Saturday, September 1, 2012

From the Hive to the Bottle: Extraction!

One of my favorite things to eat for breakfast in the morning is a peanut butter and honey sandwich, and I love to bake with honey. Have you ever wondered how beekeepers get the honey from the honeybees and put it in a bottle? Beekeepers do that through a process called extraction!  Let’s take a look.
This bee brush is used to get the bees off from each frame!
Step 1: The first thing beekeepers have to do is take the honey supers, or boxes of extra honey, off the hive. To take the boxes off, beekeepers must first remove the bees from inside. There are many different ways they do this. They might use a special scent that the bees don’t like so they leave the box. Another way beekeepers get the bees out is by brushing them off each frame by using a bee brush, and there are even bee blowers that beekeepers can use to blow the bees of from each frame – kind of like a vacuum only it blows air out.

A beekeeper using a hot knife to get the wax cappings off. 
Step 2: Once the honey has been taken off the hive, and the majority of the bees are gone, the next step is to remove the wax cappings that cover the honeycomb on each frame. You see, when honeybees are making honey, they put the honey in beeswax cells and put a thin layer of beeswax over the top to keep the honey from coming out. To get the wax off, beekeepers might use a hot knife and cut them off or use a machine that will take them off.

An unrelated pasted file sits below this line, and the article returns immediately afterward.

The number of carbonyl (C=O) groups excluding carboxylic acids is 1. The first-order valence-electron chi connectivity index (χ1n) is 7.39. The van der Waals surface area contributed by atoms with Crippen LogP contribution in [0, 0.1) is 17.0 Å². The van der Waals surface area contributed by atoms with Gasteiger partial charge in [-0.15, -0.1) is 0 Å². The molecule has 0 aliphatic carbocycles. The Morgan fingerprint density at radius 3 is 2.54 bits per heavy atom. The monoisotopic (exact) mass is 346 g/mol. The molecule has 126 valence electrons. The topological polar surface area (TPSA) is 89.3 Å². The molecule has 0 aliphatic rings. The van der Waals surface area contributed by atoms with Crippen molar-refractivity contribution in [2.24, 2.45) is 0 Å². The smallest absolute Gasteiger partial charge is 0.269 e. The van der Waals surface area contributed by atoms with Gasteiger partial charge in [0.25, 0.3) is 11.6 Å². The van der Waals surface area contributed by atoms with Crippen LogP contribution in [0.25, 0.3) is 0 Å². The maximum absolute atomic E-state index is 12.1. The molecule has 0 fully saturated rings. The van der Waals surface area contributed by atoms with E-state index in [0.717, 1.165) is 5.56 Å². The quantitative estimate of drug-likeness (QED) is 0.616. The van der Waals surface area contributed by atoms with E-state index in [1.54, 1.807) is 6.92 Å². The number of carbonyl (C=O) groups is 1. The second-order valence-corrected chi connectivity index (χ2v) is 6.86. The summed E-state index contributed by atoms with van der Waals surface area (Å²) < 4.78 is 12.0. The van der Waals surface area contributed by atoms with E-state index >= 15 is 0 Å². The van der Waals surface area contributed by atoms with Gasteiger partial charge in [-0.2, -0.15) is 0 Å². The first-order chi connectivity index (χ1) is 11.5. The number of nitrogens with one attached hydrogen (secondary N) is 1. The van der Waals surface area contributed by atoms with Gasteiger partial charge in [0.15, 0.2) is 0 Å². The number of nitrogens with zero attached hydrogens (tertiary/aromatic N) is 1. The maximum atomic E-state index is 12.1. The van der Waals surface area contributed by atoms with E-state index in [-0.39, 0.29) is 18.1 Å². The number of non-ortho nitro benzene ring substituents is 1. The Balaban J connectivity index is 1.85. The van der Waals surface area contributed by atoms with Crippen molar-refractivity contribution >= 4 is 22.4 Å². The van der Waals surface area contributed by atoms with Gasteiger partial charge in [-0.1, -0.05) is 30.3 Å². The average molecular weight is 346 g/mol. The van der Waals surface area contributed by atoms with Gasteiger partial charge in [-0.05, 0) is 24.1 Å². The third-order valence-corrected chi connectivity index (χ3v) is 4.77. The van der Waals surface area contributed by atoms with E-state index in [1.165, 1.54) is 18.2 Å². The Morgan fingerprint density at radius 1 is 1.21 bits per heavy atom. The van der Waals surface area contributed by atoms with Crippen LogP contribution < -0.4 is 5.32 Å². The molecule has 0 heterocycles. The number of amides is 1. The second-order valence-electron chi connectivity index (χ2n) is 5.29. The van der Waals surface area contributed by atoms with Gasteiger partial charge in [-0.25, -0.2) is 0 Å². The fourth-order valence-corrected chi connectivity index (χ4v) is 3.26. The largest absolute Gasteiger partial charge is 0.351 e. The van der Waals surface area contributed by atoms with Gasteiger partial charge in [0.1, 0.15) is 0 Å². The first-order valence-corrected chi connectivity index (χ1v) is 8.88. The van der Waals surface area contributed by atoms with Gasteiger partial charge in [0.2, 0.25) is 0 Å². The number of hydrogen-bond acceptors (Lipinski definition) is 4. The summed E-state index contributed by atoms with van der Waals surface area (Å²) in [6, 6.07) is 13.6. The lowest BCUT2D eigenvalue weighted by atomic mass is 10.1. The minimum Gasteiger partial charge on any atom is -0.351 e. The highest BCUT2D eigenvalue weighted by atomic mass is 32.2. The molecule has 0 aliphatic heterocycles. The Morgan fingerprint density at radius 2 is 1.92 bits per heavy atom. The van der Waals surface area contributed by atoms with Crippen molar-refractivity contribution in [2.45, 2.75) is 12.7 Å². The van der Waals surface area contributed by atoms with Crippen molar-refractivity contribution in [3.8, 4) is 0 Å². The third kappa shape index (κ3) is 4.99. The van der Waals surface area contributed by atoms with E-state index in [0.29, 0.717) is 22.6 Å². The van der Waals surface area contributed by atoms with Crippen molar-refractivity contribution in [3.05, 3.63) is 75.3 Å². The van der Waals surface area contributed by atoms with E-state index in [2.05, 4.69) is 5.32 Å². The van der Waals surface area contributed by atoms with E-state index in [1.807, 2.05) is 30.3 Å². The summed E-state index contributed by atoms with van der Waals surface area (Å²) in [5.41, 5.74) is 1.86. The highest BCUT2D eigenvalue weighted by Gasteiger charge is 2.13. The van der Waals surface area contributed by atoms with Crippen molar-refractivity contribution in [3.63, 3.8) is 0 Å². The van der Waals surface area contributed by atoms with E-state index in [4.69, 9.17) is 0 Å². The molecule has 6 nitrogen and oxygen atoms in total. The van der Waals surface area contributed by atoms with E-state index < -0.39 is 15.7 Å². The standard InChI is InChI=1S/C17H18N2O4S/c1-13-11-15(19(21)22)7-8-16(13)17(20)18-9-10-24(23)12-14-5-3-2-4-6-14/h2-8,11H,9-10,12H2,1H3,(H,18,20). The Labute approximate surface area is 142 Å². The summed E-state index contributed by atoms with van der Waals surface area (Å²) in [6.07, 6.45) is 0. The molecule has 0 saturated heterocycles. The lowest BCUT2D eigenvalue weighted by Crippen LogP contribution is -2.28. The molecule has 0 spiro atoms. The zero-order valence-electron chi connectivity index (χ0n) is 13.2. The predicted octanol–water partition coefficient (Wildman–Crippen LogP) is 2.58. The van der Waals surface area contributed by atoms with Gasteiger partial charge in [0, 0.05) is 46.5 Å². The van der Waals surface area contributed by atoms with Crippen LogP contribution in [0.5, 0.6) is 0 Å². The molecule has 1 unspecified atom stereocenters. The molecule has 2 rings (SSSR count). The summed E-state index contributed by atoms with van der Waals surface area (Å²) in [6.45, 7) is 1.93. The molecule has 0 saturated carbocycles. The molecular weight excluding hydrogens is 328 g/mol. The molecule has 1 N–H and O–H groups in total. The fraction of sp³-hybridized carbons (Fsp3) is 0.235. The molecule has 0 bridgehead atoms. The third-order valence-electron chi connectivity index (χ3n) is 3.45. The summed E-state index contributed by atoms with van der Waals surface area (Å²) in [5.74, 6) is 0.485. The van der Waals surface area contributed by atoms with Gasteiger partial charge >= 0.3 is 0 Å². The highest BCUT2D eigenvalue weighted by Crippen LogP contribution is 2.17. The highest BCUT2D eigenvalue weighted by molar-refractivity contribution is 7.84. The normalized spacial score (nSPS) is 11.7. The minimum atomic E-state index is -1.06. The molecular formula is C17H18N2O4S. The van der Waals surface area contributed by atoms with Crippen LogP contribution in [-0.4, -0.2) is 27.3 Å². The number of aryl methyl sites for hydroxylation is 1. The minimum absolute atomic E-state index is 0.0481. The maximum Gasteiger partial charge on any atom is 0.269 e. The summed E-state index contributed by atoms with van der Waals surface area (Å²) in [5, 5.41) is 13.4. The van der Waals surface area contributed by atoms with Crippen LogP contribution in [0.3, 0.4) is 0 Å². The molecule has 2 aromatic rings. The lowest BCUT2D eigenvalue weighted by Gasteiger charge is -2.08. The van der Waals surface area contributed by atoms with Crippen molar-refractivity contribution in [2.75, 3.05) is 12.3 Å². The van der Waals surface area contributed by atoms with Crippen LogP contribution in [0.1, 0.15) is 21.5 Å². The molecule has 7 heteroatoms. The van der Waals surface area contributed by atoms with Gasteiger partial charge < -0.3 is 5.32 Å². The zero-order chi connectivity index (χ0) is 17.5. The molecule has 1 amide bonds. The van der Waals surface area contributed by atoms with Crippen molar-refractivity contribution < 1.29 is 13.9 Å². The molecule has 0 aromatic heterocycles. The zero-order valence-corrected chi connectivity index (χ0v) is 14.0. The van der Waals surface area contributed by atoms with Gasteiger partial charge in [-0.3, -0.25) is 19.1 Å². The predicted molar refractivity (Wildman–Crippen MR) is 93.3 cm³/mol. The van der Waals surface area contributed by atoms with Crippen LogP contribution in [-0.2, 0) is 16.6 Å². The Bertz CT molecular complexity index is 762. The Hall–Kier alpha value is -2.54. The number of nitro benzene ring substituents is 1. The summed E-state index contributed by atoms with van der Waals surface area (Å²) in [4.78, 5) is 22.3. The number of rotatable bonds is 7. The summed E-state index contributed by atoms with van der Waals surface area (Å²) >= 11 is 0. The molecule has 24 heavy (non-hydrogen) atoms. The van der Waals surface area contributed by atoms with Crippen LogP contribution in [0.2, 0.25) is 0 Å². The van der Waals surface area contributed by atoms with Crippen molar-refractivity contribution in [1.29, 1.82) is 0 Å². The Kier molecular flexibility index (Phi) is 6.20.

This is a type of extractor that you crank!
Step 3: Next, each wooden frame is placed into a big cylinder, metal machine or piece of equipment called an extractor. Some beekeepers have big extractors that may hold hundreds of frames at one time, and others may have smaller ones that only hold a few.  

Step 4: Either by cranking or by a machine, the extractor then spins the frames in a circle at a high speed, which causes the honey to fly out of each frame like a centrifuge. The honey slides down the sides of the extractor, and can then be strained to take out anything that got in the honey like beeswax pieces or pollen.
Straining the honey!

Step 5: The honey may be put into a storage tank before the last step, which is to bottle the honey. Like you see in the picture, the honey flows right into each bottle.

Step 6: The honey is taken to be sold at a store or farmers market for you to enjoy!!

So, next time you eat some honey think about all the steps the beekeeper had to take so you could enjoy the liquid gold!

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